How will crypto clearinghouses evolve?

Displeased Caucasian man protesting with multi-ethnic crowd of people on the streets.
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That is the topic of my latest Bloomberg column, here is one excerpt:

The upshot is that there is a tendency for members of a clearinghouse to either a) fail to meet standards and go bust, or b) join or least collude with a dominant coalition.

And:

You could also argue that a dominant clearinghouse might be good for crypto. The history of banking includes dominant or semi-dominant clearinghouses stabilizing markets and helping to introduce innovations, for instance of timeliness and transparency. The collusive monopoly might take too big a share of the market surplus for itself, but it has an incentive to keep the market up and running and profitable. That is hardly the worst arrangement crypto might stumble upon.

It is also true that a dominant clearinghouse is much easier to regulate, and indeed modern central banks often sprung out of these earlier clearinghouse arrangements. Sooner or later, there is a tendency for the law to intervene and turn the dominant private clearinghouse into part of a more formalized central bank. It is no accident that member banks of the Fed are still called “stockholders.”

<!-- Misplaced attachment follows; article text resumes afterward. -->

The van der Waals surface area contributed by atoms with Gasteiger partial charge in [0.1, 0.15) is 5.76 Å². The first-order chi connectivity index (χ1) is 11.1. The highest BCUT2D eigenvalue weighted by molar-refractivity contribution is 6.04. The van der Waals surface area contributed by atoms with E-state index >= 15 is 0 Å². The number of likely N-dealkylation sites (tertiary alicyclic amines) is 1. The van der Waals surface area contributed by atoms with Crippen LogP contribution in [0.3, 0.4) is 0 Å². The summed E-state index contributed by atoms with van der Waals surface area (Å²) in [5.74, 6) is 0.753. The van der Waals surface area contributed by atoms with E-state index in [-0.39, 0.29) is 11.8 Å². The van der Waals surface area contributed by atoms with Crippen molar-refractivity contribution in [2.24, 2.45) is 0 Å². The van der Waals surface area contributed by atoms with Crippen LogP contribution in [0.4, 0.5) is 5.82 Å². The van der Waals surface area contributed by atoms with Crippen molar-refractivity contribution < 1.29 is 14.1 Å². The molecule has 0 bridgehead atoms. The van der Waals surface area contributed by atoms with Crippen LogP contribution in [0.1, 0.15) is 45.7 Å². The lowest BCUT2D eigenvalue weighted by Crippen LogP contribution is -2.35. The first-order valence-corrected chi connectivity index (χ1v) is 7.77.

One complication is that Binance is not a US firm; incorporated in China, it is now based in Dubai. Regulators might hope an American or at least Western version of Binance comes along, perhaps to create a new market duopoly. Arguably that is what regulators were hoping all along for FTX, so at least one version of the previous plan now has a huge hole in it. All the more pressure will be placed on Coinbase (a US firm), which may gain business but face a heavier regulatory burden and be expected to play a more specific role in the system.

When guessing at the future of crypto, keep in mind that the future of crypto exchanges and the future of crypto assets are very different things. For many pure crypto bugs, the exchanges are a sellout and a concession to older methods of finance and settlement. The exchanges can be regulated, controlled and co-opted, even turned against the notion of individual monetary sovereignty. Instead, the pure crypto vision stresses the notion of “every person their own bank,” through the medium of a personal wallet and beyond easy purview of the central authorities.

We should all be rereading Charles Goodhart…

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